Every Day I Read the Book

Not every day, but just about -- and I start to feel antsy if I don't.  Here are some recent decents:

  • The Crossing by Cormac McCarthy.  After I blasted The Road, my friend Matt convinced me to give this one a try.  I have to say that although it starts slowly, his style is very compelling and can explode into high-mindedness even in the midst of the most ordinary and banal life experiences.  Almost finished.

  • The Awakening by Kate Chopin.  I just finished this one, after one of my students wrote a term paper about it and I wanted to see what all the fuss was about.  After several pretty interesting character studies, I was massively disappointed in the ending, which I had been led to believe was amazing and beautiful.  It wasn't.  Plus, although she may have been the first to write the Bored Housewife Finds Love Elsewhere narrative, I'd already heard it enough before.

  • Farm City by Novella Carpenter.  Heartwarming and inspiring narrative about a writer named Novella (I couldn't make that up) who raises bees, chickens and even pigs in urban Oakland.  And of course she has a huge garden, too.  Her personality irked me after awhile (a little too Julie and not enough Julia) but it was a pretty amazing story.

  • Food Rules by Michael Pollan.  As someone with absolutely no food rules (I don't even fast very well) I figured I could use some discipline.  There are some great ones in there (don't fill your stomach where you fill your gas tank), although following all 64 would probably make you crazy.  What about one per week?  Sounds like an interesting project.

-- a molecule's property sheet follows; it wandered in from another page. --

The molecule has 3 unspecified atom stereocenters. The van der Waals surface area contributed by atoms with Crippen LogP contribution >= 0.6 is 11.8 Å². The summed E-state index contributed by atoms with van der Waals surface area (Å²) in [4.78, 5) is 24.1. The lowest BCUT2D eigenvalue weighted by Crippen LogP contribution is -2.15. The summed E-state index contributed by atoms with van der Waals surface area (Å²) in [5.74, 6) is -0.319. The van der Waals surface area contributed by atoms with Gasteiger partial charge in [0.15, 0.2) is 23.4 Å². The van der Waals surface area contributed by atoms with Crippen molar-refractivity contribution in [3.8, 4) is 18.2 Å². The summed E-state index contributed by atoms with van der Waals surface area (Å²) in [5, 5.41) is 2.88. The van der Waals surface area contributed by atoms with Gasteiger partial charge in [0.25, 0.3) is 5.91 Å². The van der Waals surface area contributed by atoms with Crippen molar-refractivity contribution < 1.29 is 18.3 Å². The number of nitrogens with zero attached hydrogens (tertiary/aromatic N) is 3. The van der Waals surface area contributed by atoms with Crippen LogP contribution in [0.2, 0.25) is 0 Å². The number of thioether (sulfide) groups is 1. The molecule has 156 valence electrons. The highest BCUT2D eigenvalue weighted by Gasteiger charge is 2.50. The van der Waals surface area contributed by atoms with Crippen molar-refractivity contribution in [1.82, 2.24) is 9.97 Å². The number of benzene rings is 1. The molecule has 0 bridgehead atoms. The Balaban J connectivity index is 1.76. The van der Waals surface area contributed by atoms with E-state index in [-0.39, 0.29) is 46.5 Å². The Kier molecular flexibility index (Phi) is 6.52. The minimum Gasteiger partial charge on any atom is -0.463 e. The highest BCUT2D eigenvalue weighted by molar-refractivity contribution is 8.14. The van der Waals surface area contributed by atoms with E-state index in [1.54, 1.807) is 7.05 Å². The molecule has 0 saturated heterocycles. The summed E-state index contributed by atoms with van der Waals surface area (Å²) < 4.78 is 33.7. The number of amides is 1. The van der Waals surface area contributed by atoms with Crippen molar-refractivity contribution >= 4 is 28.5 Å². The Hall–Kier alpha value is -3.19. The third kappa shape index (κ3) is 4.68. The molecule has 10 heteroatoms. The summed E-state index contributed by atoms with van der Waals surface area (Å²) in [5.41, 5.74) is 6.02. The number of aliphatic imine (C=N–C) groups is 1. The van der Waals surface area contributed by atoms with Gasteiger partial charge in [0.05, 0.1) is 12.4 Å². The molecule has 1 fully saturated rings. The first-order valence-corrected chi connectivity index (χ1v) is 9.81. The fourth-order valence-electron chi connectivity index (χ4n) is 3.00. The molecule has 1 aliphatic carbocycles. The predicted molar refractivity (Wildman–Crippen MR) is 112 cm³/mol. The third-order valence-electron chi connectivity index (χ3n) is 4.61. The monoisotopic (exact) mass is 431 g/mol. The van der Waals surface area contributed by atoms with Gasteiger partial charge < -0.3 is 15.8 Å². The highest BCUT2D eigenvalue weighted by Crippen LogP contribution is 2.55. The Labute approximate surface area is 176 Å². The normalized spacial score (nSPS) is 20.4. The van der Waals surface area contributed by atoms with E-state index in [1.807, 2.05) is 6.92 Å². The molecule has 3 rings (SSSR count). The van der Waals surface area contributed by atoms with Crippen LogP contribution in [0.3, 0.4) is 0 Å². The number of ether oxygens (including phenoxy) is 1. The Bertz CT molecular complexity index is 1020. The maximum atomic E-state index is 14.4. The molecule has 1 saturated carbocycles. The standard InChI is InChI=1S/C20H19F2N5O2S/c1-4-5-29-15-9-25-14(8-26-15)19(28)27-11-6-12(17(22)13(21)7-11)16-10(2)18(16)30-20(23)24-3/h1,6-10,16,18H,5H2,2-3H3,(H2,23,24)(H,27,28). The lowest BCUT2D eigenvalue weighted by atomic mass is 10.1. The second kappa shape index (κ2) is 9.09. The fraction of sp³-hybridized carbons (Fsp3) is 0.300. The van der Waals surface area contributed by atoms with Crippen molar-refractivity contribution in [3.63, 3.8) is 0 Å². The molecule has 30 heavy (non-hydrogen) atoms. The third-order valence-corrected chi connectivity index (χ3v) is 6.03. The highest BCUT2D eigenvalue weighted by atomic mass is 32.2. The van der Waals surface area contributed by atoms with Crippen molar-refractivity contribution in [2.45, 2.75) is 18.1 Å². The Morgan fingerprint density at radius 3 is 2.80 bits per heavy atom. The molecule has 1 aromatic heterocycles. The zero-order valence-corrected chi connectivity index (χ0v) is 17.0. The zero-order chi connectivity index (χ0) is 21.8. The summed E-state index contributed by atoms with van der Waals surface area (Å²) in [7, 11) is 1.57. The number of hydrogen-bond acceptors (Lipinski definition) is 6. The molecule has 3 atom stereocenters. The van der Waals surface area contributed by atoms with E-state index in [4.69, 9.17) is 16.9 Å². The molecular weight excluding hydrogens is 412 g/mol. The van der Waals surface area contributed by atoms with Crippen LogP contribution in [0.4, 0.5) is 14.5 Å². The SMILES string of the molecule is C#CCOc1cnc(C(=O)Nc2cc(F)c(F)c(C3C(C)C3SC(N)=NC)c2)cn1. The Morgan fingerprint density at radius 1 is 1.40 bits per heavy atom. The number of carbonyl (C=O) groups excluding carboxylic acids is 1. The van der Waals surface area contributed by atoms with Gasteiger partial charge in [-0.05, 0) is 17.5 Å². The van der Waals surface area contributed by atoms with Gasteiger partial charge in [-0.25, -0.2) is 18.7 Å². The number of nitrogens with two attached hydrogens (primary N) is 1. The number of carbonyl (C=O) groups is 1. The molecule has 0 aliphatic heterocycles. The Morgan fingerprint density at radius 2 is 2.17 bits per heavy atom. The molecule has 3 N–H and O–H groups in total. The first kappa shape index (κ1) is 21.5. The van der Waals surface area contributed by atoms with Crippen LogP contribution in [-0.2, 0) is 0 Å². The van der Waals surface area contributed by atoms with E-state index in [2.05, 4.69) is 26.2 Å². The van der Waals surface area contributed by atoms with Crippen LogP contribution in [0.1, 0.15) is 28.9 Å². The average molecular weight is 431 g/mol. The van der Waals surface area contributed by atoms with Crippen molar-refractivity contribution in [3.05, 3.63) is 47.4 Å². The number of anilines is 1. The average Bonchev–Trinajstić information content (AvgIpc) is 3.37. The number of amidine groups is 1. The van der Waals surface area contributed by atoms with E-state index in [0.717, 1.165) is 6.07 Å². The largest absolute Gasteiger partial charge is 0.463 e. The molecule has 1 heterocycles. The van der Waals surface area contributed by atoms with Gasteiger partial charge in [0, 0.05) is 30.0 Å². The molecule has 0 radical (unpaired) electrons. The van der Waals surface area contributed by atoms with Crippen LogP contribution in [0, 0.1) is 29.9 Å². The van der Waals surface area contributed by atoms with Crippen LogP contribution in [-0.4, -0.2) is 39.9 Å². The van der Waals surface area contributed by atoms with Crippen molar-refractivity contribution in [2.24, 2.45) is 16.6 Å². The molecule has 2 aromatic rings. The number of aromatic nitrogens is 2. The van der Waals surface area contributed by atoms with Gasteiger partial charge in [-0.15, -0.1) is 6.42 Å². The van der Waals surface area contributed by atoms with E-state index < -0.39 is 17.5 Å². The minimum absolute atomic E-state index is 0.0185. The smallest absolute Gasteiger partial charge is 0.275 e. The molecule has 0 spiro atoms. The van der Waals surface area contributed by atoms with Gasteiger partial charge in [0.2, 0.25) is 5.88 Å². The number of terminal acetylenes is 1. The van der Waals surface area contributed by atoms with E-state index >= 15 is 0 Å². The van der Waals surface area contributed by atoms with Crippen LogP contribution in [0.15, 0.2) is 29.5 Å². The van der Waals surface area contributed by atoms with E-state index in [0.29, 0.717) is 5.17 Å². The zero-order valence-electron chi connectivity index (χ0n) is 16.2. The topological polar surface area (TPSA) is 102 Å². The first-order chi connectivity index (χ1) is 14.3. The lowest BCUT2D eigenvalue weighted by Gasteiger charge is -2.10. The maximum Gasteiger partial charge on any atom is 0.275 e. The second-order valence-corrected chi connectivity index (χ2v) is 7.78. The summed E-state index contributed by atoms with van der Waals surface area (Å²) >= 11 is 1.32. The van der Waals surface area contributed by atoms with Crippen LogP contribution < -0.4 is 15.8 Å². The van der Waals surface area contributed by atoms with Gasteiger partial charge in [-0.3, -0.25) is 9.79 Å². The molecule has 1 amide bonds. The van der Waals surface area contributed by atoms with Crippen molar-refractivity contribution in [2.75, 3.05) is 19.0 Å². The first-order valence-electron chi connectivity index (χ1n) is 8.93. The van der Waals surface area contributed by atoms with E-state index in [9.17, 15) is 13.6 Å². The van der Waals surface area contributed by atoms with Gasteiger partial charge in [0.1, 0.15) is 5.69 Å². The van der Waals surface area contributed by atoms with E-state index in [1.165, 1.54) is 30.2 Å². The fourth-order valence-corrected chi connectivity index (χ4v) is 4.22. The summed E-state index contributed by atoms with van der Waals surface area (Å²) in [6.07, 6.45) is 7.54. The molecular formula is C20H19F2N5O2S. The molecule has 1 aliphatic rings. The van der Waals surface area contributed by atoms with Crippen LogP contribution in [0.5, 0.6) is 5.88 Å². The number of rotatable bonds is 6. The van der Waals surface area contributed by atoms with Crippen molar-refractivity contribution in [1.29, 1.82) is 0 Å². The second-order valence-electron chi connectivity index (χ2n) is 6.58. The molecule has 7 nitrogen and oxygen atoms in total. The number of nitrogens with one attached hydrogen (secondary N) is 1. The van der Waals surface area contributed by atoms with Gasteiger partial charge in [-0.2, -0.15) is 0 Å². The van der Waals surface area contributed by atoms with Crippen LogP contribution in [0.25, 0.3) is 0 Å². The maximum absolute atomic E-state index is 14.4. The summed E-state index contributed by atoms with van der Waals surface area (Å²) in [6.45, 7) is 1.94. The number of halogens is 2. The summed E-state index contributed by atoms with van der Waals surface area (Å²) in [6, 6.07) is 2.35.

• A Separate Peace by John Knowles.  Also a student project that interested me enough to read on my own.  Barely started, but it seems a little slow.

Via The Week, I read on LiveScience last week that the more books a child has in his house growing up, the longer he will stay in school.  This assumes, of course, that the books are read and used, but I think one generally follows the other.
For instance, a child born into a family that had only 1 book but was otherwise average in parents' education, father's occupation, GDP, and similar variables, would expect to get 9.4 years of education themselves. Another person from an otherwise identical family with 500 books would expect to get 12.6 years of education (a senior in high school has 12 years of education), the results showed.

For years, educators have thought the strongest predictor of attaining high levels of education was having parents who were highly educated. But according to the findings, a good-sized book library is just as good as university-educated parents in terms of increasing education level.

And of course, if they're organized like mine, they can be part of your decor, too.